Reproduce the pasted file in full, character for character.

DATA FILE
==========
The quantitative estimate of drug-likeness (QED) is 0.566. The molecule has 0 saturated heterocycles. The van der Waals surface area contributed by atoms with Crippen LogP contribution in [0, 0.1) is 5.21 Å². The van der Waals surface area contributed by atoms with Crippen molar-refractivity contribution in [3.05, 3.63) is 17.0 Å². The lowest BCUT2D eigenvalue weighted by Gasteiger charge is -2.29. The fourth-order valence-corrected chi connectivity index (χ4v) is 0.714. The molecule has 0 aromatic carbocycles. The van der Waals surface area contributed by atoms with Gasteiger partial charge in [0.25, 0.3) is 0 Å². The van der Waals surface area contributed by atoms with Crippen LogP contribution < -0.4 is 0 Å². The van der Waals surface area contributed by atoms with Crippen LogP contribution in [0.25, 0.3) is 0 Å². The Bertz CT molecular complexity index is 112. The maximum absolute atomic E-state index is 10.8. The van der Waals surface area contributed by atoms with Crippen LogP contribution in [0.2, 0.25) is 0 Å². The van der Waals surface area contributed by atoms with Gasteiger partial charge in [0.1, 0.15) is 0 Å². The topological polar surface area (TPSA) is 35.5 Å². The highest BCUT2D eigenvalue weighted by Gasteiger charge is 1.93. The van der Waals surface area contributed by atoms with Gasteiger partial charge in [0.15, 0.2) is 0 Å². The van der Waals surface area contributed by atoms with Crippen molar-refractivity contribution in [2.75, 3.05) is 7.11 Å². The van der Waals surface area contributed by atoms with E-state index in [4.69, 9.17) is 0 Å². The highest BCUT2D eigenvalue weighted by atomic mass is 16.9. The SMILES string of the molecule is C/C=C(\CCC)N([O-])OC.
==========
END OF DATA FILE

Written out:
The quantitative estimate of drug-likeness (QED) is 0.566. The molecule has 0 saturated heterocycles. The van der Waals surface area contributed by atoms with Crippen LogP contribution in [0, 0.1) is 5.21 Å². The van der Waals surface area contributed by atoms with Crippen molar-refractivity contribution in [3.05, 3.63) is 17.0 Å². The lowest BCUT2D eigenvalue weighted by Gasteiger charge is -2.29. The fourth-order valence-corrected chi connectivity index (χ4v) is 0.714. The molecule has 0 aromatic carbocycles. The van der Waals surface area contributed by atoms with Gasteiger partial charge in [0.25, 0.3) is 0 Å². The van der Waals surface area contributed by atoms with Crippen LogP contribution < -0.4 is 0 Å². The van der Waals surface area contributed by atoms with Crippen LogP contribution in [0.25, 0.3) is 0 Å². The Bertz CT molecular complexity index is 112. The maximum absolute atomic E-state index is 10.8. The van der Waals surface area contributed by atoms with Crippen LogP contribution in [0.2, 0.25) is 0 Å². The van der Waals surface area contributed by atoms with Gasteiger partial charge in [0.1, 0.15) is 0 Å². The topological polar surface area (TPSA) is 35.5 Å². The highest BCUT2D eigenvalue weighted by Gasteiger charge is 1.93. The van der Waals surface area contributed by atoms with Gasteiger partial charge in [0.15, 0.2) is 0 Å². The van der Waals surface area contributed by atoms with Crippen molar-refractivity contribution in [2.75, 3.05) is 7.11 Å². The van der Waals surface area contributed by atoms with E-state index in [4.69, 9.17) is 0 Å². The highest BCUT2D eigenvalue weighted by atomic mass is 16.9. The SMILES string of the molecule is C/C=C(\CCC)N([O-])OC.